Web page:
Flowers was then asked how the conversation the team had Tuesday differed from the one they had regarding the tragic killing of George Floyd in May, considering the players were physically around each other versus communicating via their phones or laptops.
"For one, I think this demonstration we showed today was just an overall, cumulative reaction just to everything going on around the world. The many lives that were lost at the hands of police throughout the years in the past. But I think today, what made it so different was we [were] actually here together. So, we can actually do something, we could actually take a stand of action.
"... A lot of people came with a lot of different ideas and one of the ideas was to demonstrate a message just out there with the media. Just kind of let them know that we can't just keep going on [with] life as usual. We can't be silent, we can't just overlook the things that go on outside of these walls."
Patricia spoke earlier in the day about how it didn't feel right to proceed with a standard practice day, given the circumstances.
"I didn't feel right about going out there and trying to run some football drill without talking to our team," Patricia told reporters. "As far as I'm concerned when things are hard in the world there's two things I check. First is my family, and the second is this football team and the guys in that locker room. And making sure that everybody is OK. And that was my mindset walking in today was just to make sure that everybody was OK. And honestly, it was a long conversation, a lot of listening. Trey Flowers said something in the spring to me that was so impactful to me. ... He said it can be so simple: Just listen.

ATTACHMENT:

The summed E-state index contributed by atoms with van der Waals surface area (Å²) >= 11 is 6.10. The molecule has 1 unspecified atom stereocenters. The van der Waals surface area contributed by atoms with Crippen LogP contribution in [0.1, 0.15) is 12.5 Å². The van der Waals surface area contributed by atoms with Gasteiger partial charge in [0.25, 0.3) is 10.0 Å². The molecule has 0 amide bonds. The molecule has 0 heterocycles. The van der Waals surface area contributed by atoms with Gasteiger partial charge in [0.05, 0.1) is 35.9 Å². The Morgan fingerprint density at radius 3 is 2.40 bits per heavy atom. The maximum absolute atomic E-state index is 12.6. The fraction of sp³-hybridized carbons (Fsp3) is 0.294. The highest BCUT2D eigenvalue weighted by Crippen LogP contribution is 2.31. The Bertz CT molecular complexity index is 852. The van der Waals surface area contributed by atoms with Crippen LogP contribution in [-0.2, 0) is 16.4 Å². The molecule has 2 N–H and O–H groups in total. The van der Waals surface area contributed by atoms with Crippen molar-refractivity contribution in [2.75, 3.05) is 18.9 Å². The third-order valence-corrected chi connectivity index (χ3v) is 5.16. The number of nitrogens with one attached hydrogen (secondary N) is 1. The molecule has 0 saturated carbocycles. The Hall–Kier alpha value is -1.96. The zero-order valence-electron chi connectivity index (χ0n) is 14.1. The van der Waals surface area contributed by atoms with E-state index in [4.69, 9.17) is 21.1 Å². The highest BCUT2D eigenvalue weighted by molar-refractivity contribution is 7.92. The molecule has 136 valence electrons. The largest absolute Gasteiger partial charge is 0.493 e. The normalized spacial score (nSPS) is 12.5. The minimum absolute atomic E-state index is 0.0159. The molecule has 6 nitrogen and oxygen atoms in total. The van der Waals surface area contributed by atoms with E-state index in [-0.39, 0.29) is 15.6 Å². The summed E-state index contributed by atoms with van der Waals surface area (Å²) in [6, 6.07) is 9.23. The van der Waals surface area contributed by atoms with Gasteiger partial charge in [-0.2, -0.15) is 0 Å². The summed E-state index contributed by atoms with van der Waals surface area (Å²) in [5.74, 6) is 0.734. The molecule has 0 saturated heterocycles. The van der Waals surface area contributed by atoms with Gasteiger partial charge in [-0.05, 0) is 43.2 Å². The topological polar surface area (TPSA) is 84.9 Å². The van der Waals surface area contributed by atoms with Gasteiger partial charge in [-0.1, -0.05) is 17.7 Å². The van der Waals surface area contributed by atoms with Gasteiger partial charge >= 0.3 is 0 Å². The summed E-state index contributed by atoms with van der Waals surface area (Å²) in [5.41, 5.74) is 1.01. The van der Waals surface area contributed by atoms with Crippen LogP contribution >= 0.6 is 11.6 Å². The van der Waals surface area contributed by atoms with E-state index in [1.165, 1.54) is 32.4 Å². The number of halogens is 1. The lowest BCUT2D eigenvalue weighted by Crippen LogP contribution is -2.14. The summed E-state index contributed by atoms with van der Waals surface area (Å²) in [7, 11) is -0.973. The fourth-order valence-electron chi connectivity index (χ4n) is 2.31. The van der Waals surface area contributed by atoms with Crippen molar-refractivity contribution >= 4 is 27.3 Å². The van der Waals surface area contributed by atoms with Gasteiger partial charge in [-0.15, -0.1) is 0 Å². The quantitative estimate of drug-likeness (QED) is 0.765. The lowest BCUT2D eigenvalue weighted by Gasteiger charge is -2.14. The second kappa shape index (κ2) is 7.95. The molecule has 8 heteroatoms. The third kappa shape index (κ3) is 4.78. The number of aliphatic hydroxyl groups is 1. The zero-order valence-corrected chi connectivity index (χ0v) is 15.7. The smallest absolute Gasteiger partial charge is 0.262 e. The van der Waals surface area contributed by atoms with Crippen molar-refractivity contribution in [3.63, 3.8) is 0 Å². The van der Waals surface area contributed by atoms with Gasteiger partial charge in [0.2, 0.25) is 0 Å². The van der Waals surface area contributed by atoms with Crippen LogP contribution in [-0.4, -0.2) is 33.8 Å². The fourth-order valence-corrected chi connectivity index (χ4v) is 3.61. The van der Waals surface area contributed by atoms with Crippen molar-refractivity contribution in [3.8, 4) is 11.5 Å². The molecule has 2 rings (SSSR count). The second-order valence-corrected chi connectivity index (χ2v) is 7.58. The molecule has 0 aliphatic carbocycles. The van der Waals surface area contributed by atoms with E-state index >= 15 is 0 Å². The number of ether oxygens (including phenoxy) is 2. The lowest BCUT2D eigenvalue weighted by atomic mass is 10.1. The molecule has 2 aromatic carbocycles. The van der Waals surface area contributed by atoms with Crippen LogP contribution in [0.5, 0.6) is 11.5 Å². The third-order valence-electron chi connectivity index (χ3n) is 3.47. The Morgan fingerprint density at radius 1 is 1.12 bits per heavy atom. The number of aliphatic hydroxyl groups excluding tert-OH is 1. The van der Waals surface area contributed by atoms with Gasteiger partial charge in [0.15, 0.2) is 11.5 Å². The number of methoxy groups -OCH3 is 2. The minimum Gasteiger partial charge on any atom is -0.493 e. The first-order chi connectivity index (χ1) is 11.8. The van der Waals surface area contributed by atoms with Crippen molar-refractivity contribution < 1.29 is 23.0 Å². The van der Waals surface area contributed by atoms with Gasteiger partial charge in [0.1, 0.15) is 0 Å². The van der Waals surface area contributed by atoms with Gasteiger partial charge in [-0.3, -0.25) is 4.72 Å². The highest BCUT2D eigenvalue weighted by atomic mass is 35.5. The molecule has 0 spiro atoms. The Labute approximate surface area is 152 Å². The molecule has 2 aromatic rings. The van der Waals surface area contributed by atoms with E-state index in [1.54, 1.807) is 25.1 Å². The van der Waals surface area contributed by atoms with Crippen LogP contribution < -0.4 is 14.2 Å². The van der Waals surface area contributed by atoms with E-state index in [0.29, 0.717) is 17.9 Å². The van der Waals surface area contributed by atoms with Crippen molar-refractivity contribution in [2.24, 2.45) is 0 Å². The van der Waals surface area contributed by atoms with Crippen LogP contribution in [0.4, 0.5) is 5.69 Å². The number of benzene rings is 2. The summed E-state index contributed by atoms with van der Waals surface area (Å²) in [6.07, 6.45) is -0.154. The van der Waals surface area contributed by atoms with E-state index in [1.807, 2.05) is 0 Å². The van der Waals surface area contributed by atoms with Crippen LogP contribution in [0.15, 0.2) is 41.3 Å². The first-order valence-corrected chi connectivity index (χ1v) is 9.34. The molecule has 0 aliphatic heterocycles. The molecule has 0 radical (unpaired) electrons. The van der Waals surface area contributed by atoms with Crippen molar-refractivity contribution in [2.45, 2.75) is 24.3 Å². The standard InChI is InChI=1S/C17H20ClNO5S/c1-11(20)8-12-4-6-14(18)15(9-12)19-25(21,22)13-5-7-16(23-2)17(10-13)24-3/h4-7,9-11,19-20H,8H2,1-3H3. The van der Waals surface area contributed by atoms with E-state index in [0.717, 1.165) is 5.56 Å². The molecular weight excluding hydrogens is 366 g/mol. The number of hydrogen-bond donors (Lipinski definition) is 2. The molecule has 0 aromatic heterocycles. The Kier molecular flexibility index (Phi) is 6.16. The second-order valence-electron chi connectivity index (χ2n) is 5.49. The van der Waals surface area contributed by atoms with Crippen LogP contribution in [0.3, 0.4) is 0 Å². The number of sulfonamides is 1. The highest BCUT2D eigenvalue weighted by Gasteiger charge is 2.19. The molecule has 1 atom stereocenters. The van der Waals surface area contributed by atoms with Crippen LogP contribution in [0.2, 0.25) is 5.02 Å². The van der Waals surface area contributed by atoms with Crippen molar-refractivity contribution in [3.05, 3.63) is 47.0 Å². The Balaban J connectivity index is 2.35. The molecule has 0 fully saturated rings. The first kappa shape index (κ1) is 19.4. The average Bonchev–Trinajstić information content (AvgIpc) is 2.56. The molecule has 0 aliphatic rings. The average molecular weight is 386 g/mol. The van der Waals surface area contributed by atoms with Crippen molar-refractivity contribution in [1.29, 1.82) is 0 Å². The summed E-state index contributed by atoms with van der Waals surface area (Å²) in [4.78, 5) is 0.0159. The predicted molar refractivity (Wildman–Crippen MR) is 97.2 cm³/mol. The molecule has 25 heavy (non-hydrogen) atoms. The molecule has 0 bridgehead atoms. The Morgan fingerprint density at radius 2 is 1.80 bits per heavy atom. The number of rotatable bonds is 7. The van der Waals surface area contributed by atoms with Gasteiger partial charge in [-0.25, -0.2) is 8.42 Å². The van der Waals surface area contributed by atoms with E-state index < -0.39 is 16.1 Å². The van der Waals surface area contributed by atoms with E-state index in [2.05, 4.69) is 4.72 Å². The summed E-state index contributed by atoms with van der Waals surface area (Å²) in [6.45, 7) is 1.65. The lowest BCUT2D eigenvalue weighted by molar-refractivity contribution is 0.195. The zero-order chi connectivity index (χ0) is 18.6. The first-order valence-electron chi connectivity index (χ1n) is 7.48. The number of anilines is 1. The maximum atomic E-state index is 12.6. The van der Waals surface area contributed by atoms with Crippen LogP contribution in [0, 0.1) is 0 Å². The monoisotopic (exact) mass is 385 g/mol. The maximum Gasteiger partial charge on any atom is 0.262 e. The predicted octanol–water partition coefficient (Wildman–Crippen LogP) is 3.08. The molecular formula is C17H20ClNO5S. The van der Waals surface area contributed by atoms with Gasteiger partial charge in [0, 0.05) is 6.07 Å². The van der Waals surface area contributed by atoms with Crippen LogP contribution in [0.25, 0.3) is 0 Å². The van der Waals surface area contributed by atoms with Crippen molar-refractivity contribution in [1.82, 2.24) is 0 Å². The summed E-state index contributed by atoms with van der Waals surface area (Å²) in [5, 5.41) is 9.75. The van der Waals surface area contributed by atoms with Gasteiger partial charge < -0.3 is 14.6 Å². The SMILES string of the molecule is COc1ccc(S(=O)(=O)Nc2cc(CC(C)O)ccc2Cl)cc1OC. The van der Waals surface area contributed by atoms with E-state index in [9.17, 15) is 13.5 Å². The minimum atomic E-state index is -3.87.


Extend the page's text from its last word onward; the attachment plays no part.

"I just wanted to listen and there was some amazing, amazing conversation, and really I just give credit to our players for being open and caring for each other and loving each other enough to have that conversation, to share, to trust, to have that space to speak and to listen. I know there's the football side of it, but quite frankly if we made a difference or we impacted people that affects them in the long run, football's only for so long. So I think that was what was important for us today, and I'm just proud of our guys, the players in that locker room for speaking and leading. This is a player-led team, there's no doubt. These guys are super intelligent, super smart and they have some amazing things to say that quite frankly I just have to listen and follow."